Recently in a discussion about the parable of the ten virgins in Matthew 25, someone was speculating on whether or not the passage had anything to say about the doctrine of eternal security, or the perseverance of the saints. Her thought was that Scripture sometimes speaks of oil as being indicative of the Holy Spirit. And since the foolish virgins originally had some oil to keep their lamps burning, that they at one time had the Holy Spirit—and thus were to be considered saved—and then did not have the Holy Spirit—and thus were to be considered lost. Now, this is a rather extreme example, but at the root of this person’s many interpretive problems was simply the fact that in Matthew 25:1–13, oil just means oil. There’s no reason to go fishing for a deeper meaning behind Jesus’ choice of illustrations. The plain, normal sense of the words leads you to a proper understanding of Jesus’ point.
In his Biblical Hermeneutics, Milton Terry put it this way:
It is commonly assumed by universal sense of mankind that unless one designedly put forth a riddle, he will so speak as to convey his meaning as clearly as possible to others. Hence that meaning of a sentence which most readily suggests itself to a reader or hearer, is, in general, to be received as the true meaning, and that alone.
I don’t believe, based on the passages above about Scripture being God’s communication to man, that God has designedly put forth a riddle. The perspicuity of Scripture keeps us from seeking a “deeper meaning” behind what God has clearly said through the Biblical authors.
Now, of course this does not mean, as is so often charged, that we must be committed to a wooden literalism that doesn’t allow for figures of speech. Understanding language in its plain, normal sense allows for someone to interpret a metaphor as a metaphor, hyperbole as hyperbole, sarcasm as sarcasm. If I say, “I’m so hungry I could eat a horse!” you shouldn’t start looking for a really big grill. But neither should you conclude that I have very inimical feelings toward all things equine. Given the conventions of language, you should understand that I’m using a common, agreed-upon figure of speech to emphasize my hunger.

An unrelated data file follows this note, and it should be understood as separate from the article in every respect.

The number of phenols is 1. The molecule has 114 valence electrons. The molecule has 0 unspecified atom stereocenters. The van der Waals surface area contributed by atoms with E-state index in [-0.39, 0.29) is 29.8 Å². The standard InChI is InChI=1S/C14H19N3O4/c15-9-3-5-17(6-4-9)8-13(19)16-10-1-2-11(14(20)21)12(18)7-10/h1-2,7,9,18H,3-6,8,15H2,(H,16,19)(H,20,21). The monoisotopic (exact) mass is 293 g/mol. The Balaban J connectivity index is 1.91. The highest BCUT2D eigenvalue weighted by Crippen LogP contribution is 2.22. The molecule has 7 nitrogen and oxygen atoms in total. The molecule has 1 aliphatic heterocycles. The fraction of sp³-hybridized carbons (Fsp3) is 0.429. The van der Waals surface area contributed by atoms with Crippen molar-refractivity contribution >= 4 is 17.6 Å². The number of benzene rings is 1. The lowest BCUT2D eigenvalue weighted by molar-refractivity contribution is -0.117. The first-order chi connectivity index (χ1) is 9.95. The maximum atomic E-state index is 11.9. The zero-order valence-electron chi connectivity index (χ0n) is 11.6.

And so, when Micah prophesies that the Messiah will be born in Bethlehem (Micah 5:2), we don’t need to find some symbolism about Messiah being Yahweh’s provision of spiritual nourishment from the “house of bread” (HT). We understand that that was a prophecy about the literal birthplace of Messiah. And yet at the same time, when Jesus says, “He who eats My flesh and drinks My blood has eternal life” (John 6:54), we understand that this was a figure of speech that pictured a greater reality (Lk 22:19–20).
Now, some of you—hopefully most of you—might be sitting there saying, “Tell me something I don’t know!” And you’d be right to feel that way. I haven’t said much that sound Biblical interpreters of various theological stripes would disagree with. At least, they wouldn’t disagree with it on paper. But when the implications of these principles get fleshed out, a lot of toes start to get stepped on. Especially in texts like Genesis 1–11, Ezekiel 40–48, and Revelation 6–20. But we’ll leave those issues for another time.
The main take-away from the above discussion is that, based on the conclusion that Scripture is God’s communication to man (Heb 1:1-3), one’s default approach to understanding any passage of Scripture is to understand it in its plain, normal sense. And if we were ever to deviate from that default sense (which is certainly sometimes warranted), the burden of proof is on us to show why that’s a legitimate move. And such evidence must be presented from the text and context of Scripture itself.
God has spoken. What a remarkable truth! And He has spoken to us. What a breathtaking reality! And He has spoken to us clearly. What a marvelous gift! How unfortunate it would be to take an infallible, inerrant, clear text of Scripture and preach error from it because we’ve sought to make it more complicated than it is.
Update: Click here for a sort of Part 2.
 John Piper, Think: The Life of the Mind and the Love of God (Wheaton, IL: Crossway Books, 2010), 45.
 As quoted in Robert L. Thomas, Evangelical Hermeneutics: The New Versus the Old (Grand Rapids: Kregel Publications, 2003), 291.